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On August 25, 2002, Fulks directed Evans to use a stolen credit card to buy a necklace at a Wal-Mart in Madisonville, Kentucky. Upon entering the store, Evans reported to police that Fulks was in the parking lot with a gun and that she was afraid he would kill her. The police responded and searched Evans's car, discovering, among other things, stolen credit cards and a pistol. The officers subsequently arrested Evans and Fulks and transported them to the Hopkins County Detention Center (the "HCDC"). Three-year-old Miles was placed in foster care. On August 27, 2002, Evans agreed to cooperate with the government and was released from the detention center. On the basis of evidence seized from their home, Fulks was ultimately charged with twelve counts of credit card fraud in Hopkins County, Kentucky.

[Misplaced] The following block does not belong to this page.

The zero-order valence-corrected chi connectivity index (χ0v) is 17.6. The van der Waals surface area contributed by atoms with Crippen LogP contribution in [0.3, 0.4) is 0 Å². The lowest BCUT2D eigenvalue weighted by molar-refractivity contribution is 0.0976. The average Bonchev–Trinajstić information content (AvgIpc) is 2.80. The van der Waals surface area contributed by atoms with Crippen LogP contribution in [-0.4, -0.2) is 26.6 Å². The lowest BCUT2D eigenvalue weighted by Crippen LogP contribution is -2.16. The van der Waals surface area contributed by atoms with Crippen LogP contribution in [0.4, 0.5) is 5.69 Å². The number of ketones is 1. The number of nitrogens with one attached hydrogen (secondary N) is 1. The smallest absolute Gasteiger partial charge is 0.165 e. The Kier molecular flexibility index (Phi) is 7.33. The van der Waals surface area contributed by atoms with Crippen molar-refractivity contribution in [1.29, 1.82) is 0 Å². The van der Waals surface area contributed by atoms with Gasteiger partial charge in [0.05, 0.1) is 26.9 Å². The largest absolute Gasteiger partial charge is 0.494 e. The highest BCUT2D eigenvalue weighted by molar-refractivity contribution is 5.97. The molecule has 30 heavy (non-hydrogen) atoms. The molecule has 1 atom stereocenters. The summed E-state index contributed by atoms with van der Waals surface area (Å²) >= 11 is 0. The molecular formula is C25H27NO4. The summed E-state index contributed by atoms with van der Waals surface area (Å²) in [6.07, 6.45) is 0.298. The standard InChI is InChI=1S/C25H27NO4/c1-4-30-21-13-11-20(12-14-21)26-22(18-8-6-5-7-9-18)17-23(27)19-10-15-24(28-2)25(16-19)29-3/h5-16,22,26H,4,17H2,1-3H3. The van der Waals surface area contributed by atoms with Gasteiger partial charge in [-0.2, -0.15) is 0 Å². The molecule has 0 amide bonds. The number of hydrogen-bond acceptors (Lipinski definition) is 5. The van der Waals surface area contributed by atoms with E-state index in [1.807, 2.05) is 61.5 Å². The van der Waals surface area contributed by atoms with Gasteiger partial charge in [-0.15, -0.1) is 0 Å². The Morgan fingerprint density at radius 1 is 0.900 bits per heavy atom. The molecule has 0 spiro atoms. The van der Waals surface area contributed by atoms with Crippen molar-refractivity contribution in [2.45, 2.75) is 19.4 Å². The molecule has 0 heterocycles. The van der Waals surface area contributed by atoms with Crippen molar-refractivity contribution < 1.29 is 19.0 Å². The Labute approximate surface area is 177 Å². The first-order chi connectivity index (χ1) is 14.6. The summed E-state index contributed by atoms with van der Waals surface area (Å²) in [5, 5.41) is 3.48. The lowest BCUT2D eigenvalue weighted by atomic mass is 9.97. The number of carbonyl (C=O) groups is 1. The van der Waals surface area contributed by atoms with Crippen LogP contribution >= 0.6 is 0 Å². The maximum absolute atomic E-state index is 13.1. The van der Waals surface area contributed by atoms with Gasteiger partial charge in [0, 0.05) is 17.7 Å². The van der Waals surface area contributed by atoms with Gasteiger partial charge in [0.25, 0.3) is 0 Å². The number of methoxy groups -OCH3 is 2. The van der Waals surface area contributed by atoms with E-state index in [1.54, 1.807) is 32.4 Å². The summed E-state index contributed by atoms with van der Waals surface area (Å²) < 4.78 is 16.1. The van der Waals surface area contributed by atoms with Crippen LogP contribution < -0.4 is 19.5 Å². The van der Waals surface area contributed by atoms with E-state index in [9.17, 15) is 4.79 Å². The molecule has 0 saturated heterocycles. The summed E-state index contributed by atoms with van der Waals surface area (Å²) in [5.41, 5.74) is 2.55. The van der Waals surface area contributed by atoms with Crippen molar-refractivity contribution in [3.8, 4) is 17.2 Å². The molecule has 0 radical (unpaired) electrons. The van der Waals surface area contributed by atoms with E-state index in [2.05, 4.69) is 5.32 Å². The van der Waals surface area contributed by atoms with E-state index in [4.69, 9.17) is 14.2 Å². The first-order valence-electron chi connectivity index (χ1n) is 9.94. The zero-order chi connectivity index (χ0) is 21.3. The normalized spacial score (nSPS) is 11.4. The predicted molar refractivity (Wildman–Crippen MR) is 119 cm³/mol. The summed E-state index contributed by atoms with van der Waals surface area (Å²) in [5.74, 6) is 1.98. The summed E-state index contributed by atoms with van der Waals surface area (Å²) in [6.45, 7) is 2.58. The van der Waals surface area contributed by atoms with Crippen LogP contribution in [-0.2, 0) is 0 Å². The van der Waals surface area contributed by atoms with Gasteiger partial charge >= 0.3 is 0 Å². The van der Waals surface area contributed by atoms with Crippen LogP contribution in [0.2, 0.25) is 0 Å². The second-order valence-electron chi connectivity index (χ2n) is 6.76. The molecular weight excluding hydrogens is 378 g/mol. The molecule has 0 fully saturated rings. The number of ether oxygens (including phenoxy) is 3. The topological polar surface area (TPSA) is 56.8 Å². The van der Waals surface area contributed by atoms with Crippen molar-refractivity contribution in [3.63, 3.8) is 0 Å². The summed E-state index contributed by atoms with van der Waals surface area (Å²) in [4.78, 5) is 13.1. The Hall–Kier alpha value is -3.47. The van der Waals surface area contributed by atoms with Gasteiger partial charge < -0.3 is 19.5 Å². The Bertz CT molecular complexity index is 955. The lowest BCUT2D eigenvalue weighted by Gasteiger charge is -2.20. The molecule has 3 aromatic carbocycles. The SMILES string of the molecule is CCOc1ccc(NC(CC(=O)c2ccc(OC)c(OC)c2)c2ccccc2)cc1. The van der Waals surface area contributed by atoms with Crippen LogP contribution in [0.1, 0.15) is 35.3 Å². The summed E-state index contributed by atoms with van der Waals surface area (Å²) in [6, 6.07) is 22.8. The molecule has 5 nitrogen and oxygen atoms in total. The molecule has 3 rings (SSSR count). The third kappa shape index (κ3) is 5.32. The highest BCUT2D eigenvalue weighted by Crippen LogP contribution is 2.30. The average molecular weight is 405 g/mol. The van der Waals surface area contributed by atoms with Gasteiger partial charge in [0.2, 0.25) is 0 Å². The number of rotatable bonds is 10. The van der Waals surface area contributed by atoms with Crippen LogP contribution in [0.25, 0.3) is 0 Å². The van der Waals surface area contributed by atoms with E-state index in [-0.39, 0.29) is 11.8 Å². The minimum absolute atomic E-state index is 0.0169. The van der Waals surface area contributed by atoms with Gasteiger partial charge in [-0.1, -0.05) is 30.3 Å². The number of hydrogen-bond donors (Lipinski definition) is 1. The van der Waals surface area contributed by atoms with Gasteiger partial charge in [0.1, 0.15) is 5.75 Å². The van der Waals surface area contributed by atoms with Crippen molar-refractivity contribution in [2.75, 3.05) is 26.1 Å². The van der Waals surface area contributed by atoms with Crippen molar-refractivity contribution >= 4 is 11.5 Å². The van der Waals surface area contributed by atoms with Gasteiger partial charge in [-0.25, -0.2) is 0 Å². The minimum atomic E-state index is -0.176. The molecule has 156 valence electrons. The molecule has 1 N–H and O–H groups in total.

Branden Basham had been housed at the HCDC on bad check charges for over a year when Fulks arrived in late August 2002. According to guards at the prison, Basham was disruptive and annoying, often pestering his fellow inmates. In order to protect him from other prisoners, Basham was frequently reassigned cell mates, and, in mid-October 2002, he was placed in a cell with Fulks. On November 3, 2002, after about two months in custody, the Kentucky State Police served Fulks with an indictment charging him with first degree abuse of a child aged twelve years or younger (Miles). The next evening, at approximately 6:30 p.m., a jailer released Fulks and Basham, at Basham's request, into an outdoor recreation area. The jailer became diverted administering medication to other inmates, and when she returned at about 8:00 p.m. to check on Fulks and Basham, they were gone. They had escaped from the HCDC through the ceiling of the recreation area by using a makeshift rope made of blankets and sheets.